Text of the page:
Tragedy drove him into unwilling exile. Death demands his reluctant return. In the decade between, he has answered to many names and amassed a variety of secrets. Now the actor known to Paris as L'Inconnu must resume his real identity and become Francis Adrian Sinclair Devereux, Earl of Sarre...a man he no longer knows how to be and whose name, thanks to the malice of a friend turned enemy, remains tarnished by an old scandal. Revenge, so long avoided, slithers temptingly from the shadows.
Granddaughter of a wealthy wool-merchant, Caroline Maitland is not finding her society debut either easy of enjoyable...but, to Marcus Sheringham, she is the perfect solution to his crushing mountain of debt. Knowing she will be married for her money, Caroline never believed she would find love; but neither did she bargain for a certain charming French highwayman...and a surprising turn of events. The stage is set, the cast assembled, and the Duke of Rockliffe waits for the curtain to rise. In the wings, Lord Sarre prepares to make his entrance. He doesn't expect to be greeted with applause.
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One of the best traditional romances I've heard
4.5 Story & 5+ Narration Stars!
4.5 "The Gentleman Actor and the Merchant's Daughter" Stars for the story and 5+ Stars for the narration! (Narration by Alex Wyndham)Stella Riley's creative imagination and wit are in top form for the third book in the Rockcliffe Series, The Player. Proving her ability to weave in unconventional and unique circumstances into a romantic tale, Ms. Riley kept me intrigued and on my toes throughout the entire listen (a 10+ hour listen which I devoured over two short days!). Moreover, Alex Wydham's appealing and soothing voice kept me glued to my earbuds. The rumors surrounding his rushed departure from his home in England have kept Adrian Sinclair Devereux away for a decade. But upon becoming the Earl of Sarre, he can no longer run away from his fate, so home he returns with revenge plans in hand.Having survived in the interim in Paris through an unconventional trade for a gentleman--one which mixed gambling and acting--he soon finds himself leaning on old habits when he uncovers a potential damsel in distress (Caroline Maitland). Caroline appears perilously close to falling victim to a former friend who betrayed him in the worst of possible ways (Marcus Sheringham). Caroline's grandfather has determined to marry her off to a gentleman with a title, and as is typical of the time, the one who has taken a particular interest in her (Marcus), is much more interested in her dowry than love. But the only way Adrian can get close to her involves him polishing off his old acting skills, so he dusts off one of his favorite roles and puts on a show worthy of an encore. But though Sarre first crossed paths with Caroline as an unintended effect of his planned revenge, he must soon determine if his role in the play that involves her salvation (and, in turn, Marcus' damnation) is merely an act spurred by revenge or driven by something much deeper and heartfelt. Moreover, having met her under a cloud of deception will he be able to convince Caroline that he has her true interests at heart?As always, Alex Wyndham delivers a spell-binding narration. Without a doubt Mr. Wyndham is one of my top-favorite historical romance narrators. His voice is so soothing and his deliver is always perfectly timed to give heightened effect to the scene enacted. Additionally, Mr. Wyndham's attention to even the minutest details is sublime. From the age to the regional accent of each character (and even of the same character, like Adrian who switches accents back and forth depending on the role he is playing), you can count on Mr. Wyndham to present both an authentic and easily distinguishable voice for each and every character that perfectly matches the story Ms. Riley has written. Perhaps one of my favorite things about Ms Riley's romances is her ability to capture the societal conventions of the historic times she writes about. Things that appear trivial in today's world, such as whether you earned or inherited your wealth, had profound ramifications in the times Ms Riley writes about. Capturing this cultural depiction and mixing it together with compelling characters worthy of a true HEA makes her romances especially endearing. The Player is no different, and given Mr. Wyndham's extraordinary narration to boot, deserves to be on every historical romance listener's to be listened to list. Source: Review copy provided in exchange for an honest review.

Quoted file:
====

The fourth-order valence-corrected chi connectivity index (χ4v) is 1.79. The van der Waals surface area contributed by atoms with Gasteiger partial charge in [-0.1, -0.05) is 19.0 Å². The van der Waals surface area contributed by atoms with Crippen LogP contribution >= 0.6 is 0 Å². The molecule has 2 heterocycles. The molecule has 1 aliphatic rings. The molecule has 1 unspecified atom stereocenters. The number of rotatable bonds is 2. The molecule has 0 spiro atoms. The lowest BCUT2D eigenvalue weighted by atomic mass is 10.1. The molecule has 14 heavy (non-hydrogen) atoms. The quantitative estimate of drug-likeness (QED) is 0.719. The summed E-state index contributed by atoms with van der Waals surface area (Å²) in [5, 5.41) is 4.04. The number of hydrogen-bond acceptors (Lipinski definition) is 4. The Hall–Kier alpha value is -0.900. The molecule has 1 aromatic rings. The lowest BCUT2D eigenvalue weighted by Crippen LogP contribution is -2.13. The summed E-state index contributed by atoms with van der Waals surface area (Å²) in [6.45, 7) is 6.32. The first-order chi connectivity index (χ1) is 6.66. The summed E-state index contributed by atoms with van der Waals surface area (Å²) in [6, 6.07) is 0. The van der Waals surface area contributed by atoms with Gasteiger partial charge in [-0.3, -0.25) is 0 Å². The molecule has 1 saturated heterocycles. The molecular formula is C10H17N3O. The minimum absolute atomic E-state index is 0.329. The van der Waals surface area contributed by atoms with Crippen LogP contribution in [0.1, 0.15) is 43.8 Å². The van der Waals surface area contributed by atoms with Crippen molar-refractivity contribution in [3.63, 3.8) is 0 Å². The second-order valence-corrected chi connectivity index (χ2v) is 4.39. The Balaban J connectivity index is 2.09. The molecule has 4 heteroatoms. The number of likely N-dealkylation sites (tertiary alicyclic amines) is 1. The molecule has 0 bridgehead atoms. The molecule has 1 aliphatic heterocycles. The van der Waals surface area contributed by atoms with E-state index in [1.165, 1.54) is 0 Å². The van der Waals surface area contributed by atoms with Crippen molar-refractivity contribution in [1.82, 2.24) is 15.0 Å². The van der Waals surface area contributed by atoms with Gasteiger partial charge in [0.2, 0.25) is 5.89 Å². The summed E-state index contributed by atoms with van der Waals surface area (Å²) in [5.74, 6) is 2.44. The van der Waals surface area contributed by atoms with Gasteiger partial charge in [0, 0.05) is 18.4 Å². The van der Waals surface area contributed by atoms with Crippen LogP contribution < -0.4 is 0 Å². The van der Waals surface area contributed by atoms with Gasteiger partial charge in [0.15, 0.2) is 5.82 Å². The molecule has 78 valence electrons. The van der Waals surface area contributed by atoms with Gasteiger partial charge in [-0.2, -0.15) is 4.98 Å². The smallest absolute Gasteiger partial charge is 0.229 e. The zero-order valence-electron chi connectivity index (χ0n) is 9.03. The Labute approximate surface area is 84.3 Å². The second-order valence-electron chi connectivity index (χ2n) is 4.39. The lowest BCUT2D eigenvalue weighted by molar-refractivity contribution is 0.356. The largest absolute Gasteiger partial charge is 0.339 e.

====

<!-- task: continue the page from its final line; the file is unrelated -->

- BJ's Reviews